Andrew Mccutchen

Submitted by on Sep 20, 2015

Andrew Stefan McCutchen was born on October 10, 1986, in Fort Meade, Florida. ( Click here for a complete listing of today’s sports birthdays .) His parents, Lorenzo and Petrina, were teenagers, still in high school. Lorenzo was a star of the Fort Meade High School baseball, basketball and football teams. Petrina was a top-notch volleyball player. She earned grant-in-aid money to attend Polk Community College, while Lorenzo earned a football scholarship to Carson-Newman College in Tennessee. They shared parenting chores as much as possible for the first five years of Andrew’s life.

Lorenzo and Petrina were finally married in 1991 and also became deeply involved in the Peaceful Believers Church in Fort Meade. Lorenzo worked as a youth counselor, while Petrina took a job with the local Sherriff’s Department. They had another child, a girl named Lauren.

Soon Andrew was showing signs that he would eclipse both of his parents in athletic prowess. They encouraged his progress but also stressed academics, knowing that sports could only take him so far. The McCutchens sent their son to Union Academy in Bartow, about 15 minutes north of Fort Meade. There he developed a love of drawing and poetry.

Union Academy did not have a baseball team, so Andrew spent most of his time of his diamond for youth league clubs and later AAU travel teams. He switched to Fort Meade Middle School in eighth grade and—because the town mixed its middle and high school—was eligible to try out for the varsity baseball team at age 13. Coach Jeff Toffanelli took one look at the teenager’s quick, powerful swing and dubbed him the starting shortstop for the Fighting Miners. Andrew hit .591 that year—leading all high school players in Polk County.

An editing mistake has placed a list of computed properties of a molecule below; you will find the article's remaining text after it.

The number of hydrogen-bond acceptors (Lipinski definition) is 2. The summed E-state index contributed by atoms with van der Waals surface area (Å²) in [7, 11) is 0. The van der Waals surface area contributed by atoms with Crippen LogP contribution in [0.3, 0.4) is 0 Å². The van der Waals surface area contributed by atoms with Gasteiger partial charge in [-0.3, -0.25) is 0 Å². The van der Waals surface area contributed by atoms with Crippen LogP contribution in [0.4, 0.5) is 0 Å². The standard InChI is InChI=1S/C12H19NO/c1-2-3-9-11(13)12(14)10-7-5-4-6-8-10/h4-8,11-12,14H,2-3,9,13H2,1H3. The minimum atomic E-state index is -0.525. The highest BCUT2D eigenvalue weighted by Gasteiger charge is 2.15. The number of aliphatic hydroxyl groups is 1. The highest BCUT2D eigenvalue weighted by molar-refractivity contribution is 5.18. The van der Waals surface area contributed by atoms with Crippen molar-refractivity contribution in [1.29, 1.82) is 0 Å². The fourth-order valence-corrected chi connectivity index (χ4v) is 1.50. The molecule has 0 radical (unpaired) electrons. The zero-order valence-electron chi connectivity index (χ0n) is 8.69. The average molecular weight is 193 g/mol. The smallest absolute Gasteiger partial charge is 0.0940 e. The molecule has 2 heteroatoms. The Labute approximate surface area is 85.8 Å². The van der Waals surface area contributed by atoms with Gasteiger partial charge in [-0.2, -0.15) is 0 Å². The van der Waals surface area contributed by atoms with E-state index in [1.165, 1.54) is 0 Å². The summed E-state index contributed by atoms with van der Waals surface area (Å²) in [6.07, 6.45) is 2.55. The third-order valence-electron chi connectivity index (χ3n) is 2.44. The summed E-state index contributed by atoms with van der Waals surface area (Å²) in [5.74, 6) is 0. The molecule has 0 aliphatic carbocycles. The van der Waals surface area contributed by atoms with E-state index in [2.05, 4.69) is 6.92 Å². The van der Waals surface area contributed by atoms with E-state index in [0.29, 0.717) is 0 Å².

Andrew had already become something of a school legend at that point. He played wide receiver for the Fort Meade JV football team in the fall of 2001. In the final game of the season, he caught two TD passes, ran back two kickoffs for scores, and scored a fifth touchdown on a punt return.

Andrew developed into a three-sport star in high school for Fort Meade, despite suffering an ACL injury as a freshman. He played football, ran track, and was the leader of the baseball team. He was a member of the state championship 4 x 100 relay team as a freshman and earned All-County honors in football as a sophomore. During Andrew’s freshman baseball season, coach Toffanelli followed the advice of a baseball scout and moved Andrew to the outfield.

Andrew hit .474 during his varsity career—and better than .700 as a senior with 45 stolen bases. He was offered baseball and football scholarships by several Florida schools. He committed to the University of Florida, but after being selected by the Pirates with the 11th pick in the opening round of the baseball draft, he decided to begin his professional baseball career and signed with Pittsburgh.

ON THE RISE

Andrew split his first pro seasons between the Gulf Coast League Pirates and Williamsport Crosscutters of the NY-Penn League. In a total of 58 games, the 18-year-old batted .310 with 17 stolen bases and 18 extra-base hits. In 2006, Andrew spent the bulk of the year with the Class-A Hickory Crawdads. He batted .291 with 14 homers and 22 stolen bases. Toward the end of the season, he was promoted a level to Altoona of the Eastern League, where he hit .308 in 20 games. He was the only teenager on the roster. The Pirates named him theirMinor League Player of the Year for 2006.

Andrew returned to Altoona in 2007 and continued to hone his game. Late in the year, the Pirates moved him up to the Class-AAA Indianapolis Indians, where he .313 in 17 games. From there, Andrew continued his progress in the Arizona Fall League, where he was named to the AFL Rising Stars and All-Prospect squads.

Andrew spent the entire 2008 campaign with Indianapolis, manning centerfield between fellow prospects Steve Pearce and Nyjer Morgan. Andrew led the team in hits and runs, and was third in RBIs behind Pearce and Neil Walker. He and Morgan combined for 78 stolen bases at the top of the order.

Andrew MccutchenAndrew Mccutchen
Andrew MccutchenAndrew Mccutchen
Andrew MccutchenAndrew Mccutchen

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